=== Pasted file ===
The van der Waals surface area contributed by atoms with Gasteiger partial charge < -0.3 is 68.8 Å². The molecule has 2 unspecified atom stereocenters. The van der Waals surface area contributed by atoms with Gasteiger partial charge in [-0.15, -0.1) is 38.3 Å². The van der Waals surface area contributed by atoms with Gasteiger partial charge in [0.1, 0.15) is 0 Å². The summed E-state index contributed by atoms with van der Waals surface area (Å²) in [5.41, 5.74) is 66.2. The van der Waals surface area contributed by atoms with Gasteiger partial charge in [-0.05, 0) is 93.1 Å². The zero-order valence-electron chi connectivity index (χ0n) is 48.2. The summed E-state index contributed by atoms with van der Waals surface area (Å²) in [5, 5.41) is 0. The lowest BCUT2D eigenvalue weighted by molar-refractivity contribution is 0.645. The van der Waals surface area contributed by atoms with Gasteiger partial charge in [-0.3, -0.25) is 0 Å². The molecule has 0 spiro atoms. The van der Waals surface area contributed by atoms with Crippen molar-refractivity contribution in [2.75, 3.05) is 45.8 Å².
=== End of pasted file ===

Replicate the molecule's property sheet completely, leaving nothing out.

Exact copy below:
The van der Waals surface area contributed by atoms with Gasteiger partial charge < -0.3 is 68.8 Å². The molecule has 2 unspecified atom stereocenters. The van der Waals surface area contributed by atoms with Gasteiger partial charge in [-0.15, -0.1) is 38.3 Å². The van der Waals surface area contributed by atoms with Gasteiger partial charge in [0.1, 0.15) is 0 Å². The summed E-state index contributed by atoms with van der Waals surface area (Å²) in [5.41, 5.74) is 66.2. The van der Waals surface area contributed by atoms with Gasteiger partial charge in [-0.05, 0) is 93.1 Å². The zero-order valence-electron chi connectivity index (χ0n) is 48.2. The summed E-state index contributed by atoms with van der Waals surface area (Å²) in [5, 5.41) is 0. The lowest BCUT2D eigenvalue weighted by molar-refractivity contribution is 0.645. The van der Waals surface area contributed by atoms with Gasteiger partial charge in [-0.3, -0.25) is 0 Å². The molecule has 0 spiro atoms. The van der Waals surface area contributed by atoms with Crippen molar-refractivity contribution in [2.75, 3.05) is 45.8 Å².